All of the information of the internet, coupled with the wisdom of your grandparents, delivered via the technique of your teacher, in the style of the future. The videos offer a variety of presentations for anyone with an interest in nearly anything. With tickets to the actual conferences going for upwards of $7,000, a front row seat at the comfort and convenience of your computer is an unbeatable value.

The Kid: A heartwarming comedy between a mother, a son, and the man who raised the boy,

this film is a can’t-miss piece of history that opens a well-hidden portal to the multitude of Chaplin’s works hidden away in some corner of YouTube. Films like “The Circus” and “Modern Times” are available for anyone to watch. A clip of the final speech of his movie.

The Vault: Part of what makes The Vault unique is

the talented ensemble composed entirely of college students, many of whom film their piece half a nation away from the low-budget project. The plot is based around a reality game with 150 players, locked into separate rooms, in a “vault” of sorts, for an undisclosed period of time. The rooms are designed in confusing metaphors and puzzles, and the players must figure out what the game is and how to win it before the time’s up. The Vault was created part time by a couple of guys with a few cameras and an idea, only makes the series more commendable.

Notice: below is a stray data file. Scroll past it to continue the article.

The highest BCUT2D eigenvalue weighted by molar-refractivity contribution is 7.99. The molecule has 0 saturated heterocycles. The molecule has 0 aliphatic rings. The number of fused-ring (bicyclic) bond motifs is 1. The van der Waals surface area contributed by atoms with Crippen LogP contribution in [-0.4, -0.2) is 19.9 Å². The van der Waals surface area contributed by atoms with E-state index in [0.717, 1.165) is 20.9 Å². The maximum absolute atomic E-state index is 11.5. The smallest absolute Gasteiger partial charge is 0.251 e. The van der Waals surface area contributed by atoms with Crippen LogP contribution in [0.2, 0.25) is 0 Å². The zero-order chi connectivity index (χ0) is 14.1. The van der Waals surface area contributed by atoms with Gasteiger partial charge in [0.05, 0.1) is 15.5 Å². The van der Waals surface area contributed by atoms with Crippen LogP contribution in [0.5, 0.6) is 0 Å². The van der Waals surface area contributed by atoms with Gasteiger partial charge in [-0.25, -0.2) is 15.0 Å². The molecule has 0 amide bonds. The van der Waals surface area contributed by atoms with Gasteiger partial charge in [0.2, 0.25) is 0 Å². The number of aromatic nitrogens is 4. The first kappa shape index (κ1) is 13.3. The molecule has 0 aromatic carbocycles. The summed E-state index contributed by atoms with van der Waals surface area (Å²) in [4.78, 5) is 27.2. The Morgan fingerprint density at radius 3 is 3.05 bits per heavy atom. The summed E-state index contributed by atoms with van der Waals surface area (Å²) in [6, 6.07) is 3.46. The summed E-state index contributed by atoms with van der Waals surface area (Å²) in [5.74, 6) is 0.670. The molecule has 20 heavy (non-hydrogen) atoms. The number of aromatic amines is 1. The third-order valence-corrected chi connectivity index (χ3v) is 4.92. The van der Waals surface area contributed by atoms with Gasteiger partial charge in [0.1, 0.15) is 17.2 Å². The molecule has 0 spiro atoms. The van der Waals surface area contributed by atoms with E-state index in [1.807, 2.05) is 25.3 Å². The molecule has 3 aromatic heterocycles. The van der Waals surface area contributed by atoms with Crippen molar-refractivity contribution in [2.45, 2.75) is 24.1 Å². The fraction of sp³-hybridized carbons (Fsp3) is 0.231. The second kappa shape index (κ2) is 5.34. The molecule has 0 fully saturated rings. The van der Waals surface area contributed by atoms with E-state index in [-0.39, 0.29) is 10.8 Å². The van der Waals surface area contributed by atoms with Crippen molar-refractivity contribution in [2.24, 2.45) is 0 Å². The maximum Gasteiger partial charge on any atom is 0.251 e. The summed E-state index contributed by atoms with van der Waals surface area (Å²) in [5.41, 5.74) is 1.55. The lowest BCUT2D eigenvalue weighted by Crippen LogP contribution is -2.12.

Key and Peele:

The comedy duo, Keegan-Michael Key and Jordan Peele, has gained attention as they upload their original skits to YouTube. These clips are not only comedic, but intelligent and fresh. Their comedic higher-viewed videos like “Substitute Teacher” have drawn viewers to videos with more serious content, like “School Bully” or “Party Games” which are able to comically and appropriately address some real issues.